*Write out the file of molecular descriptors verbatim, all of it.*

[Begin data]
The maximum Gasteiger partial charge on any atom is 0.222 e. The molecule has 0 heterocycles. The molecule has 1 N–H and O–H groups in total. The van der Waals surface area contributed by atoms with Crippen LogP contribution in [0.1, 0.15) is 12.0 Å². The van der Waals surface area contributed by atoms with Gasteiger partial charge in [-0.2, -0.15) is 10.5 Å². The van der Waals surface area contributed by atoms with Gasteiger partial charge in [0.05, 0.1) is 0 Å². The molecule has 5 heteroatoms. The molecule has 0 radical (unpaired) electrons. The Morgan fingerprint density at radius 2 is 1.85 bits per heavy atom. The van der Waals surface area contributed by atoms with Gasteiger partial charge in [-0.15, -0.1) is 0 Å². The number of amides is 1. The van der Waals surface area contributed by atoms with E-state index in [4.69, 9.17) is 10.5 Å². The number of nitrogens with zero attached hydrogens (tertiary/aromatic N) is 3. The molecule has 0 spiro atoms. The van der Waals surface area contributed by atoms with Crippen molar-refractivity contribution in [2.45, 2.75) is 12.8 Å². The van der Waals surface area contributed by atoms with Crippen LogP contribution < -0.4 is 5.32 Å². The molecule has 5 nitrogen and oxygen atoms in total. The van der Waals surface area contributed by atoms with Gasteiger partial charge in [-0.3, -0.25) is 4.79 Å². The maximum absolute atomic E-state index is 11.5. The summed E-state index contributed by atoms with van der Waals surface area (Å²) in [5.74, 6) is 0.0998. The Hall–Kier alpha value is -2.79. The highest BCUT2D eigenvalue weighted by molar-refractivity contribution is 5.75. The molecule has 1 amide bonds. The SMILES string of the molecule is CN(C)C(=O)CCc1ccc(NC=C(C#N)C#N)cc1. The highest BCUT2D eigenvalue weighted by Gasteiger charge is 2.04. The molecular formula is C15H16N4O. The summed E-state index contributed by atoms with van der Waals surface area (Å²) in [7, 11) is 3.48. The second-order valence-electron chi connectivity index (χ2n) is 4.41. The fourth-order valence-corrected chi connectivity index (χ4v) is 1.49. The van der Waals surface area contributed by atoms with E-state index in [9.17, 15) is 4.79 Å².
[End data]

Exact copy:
The maximum Gasteiger partial charge on any atom is 0.222 e. The molecule has 0 heterocycles. The molecule has 1 N–H and O–H groups in total. The van der Waals surface area contributed by atoms with Crippen LogP contribution in [0.1, 0.15) is 12.0 Å². The van der Waals surface area contributed by atoms with Gasteiger partial charge in [-0.2, -0.15) is 10.5 Å². The van der Waals surface area contributed by atoms with Gasteiger partial charge in [0.05, 0.1) is 0 Å². The molecule has 5 heteroatoms. The molecule has 0 radical (unpaired) electrons. The Morgan fingerprint density at radius 2 is 1.85 bits per heavy atom. The van der Waals surface area contributed by atoms with Gasteiger partial charge in [-0.15, -0.1) is 0 Å². The number of amides is 1. The van der Waals surface area contributed by atoms with E-state index in [4.69, 9.17) is 10.5 Å². The number of nitrogens with zero attached hydrogens (tertiary/aromatic N) is 3. The molecule has 0 spiro atoms. The van der Waals surface area contributed by atoms with Crippen molar-refractivity contribution in [2.45, 2.75) is 12.8 Å². The van der Waals surface area contributed by atoms with Crippen LogP contribution < -0.4 is 5.32 Å². The molecule has 5 nitrogen and oxygen atoms in total. The van der Waals surface area contributed by atoms with Gasteiger partial charge in [-0.3, -0.25) is 4.79 Å². The maximum absolute atomic E-state index is 11.5. The summed E-state index contributed by atoms with van der Waals surface area (Å²) in [5.74, 6) is 0.0998. The Hall–Kier alpha value is -2.79. The highest BCUT2D eigenvalue weighted by molar-refractivity contribution is 5.75. The molecule has 1 amide bonds. The SMILES string of the molecule is CN(C)C(=O)CCc1ccc(NC=C(C#N)C#N)cc1. The highest BCUT2D eigenvalue weighted by Gasteiger charge is 2.04. The molecular formula is C15H16N4O. The summed E-state index contributed by atoms with van der Waals surface area (Å²) in [7, 11) is 3.48. The second-order valence-electron chi connectivity index (χ2n) is 4.41. The fourth-order valence-corrected chi connectivity index (χ4v) is 1.49. The van der Waals surface area contributed by atoms with E-state index in [9.17, 15) is 4.79 Å².